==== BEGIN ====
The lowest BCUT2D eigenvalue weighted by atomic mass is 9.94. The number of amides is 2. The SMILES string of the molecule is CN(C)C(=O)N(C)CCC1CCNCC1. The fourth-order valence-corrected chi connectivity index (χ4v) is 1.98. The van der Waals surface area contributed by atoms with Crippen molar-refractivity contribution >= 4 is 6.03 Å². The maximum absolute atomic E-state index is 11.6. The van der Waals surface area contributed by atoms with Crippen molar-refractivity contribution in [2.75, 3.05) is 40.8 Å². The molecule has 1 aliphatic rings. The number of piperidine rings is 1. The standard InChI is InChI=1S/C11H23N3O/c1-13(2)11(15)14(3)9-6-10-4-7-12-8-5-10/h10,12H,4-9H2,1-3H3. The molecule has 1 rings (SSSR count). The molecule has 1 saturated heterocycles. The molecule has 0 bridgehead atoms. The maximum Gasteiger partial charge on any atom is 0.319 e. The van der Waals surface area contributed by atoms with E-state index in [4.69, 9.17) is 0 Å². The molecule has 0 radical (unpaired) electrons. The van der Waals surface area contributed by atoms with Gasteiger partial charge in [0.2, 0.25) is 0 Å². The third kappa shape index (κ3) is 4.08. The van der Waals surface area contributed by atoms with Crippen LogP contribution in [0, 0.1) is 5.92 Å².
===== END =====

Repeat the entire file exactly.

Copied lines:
The lowest BCUT2D eigenvalue weighted by atomic mass is 9.94. The number of amides is 2. The SMILES string of the molecule is CN(C)C(=O)N(C)CCC1CCNCC1. The fourth-order valence-corrected chi connectivity index (χ4v) is 1.98. The van der Waals surface area contributed by atoms with Crippen molar-refractivity contribution >= 4 is 6.03 Å². The maximum absolute atomic E-state index is 11.6. The van der Waals surface area contributed by atoms with Crippen molar-refractivity contribution in [2.75, 3.05) is 40.8 Å². The molecule has 1 aliphatic rings. The number of piperidine rings is 1. The standard InChI is InChI=1S/C11H23N3O/c1-13(2)11(15)14(3)9-6-10-4-7-12-8-5-10/h10,12H,4-9H2,1-3H3. The molecule has 1 rings (SSSR count). The molecule has 1 saturated heterocycles. The molecule has 0 bridgehead atoms. The maximum Gasteiger partial charge on any atom is 0.319 e. The van der Waals surface area contributed by atoms with E-state index in [4.69, 9.17) is 0 Å². The molecule has 0 radical (unpaired) electrons. The van der Waals surface area contributed by atoms with Gasteiger partial charge in [0.2, 0.25) is 0 Å². The third kappa shape index (κ3) is 4.08. The van der Waals surface area contributed by atoms with Crippen LogP contribution in [0, 0.1) is 5.92 Å².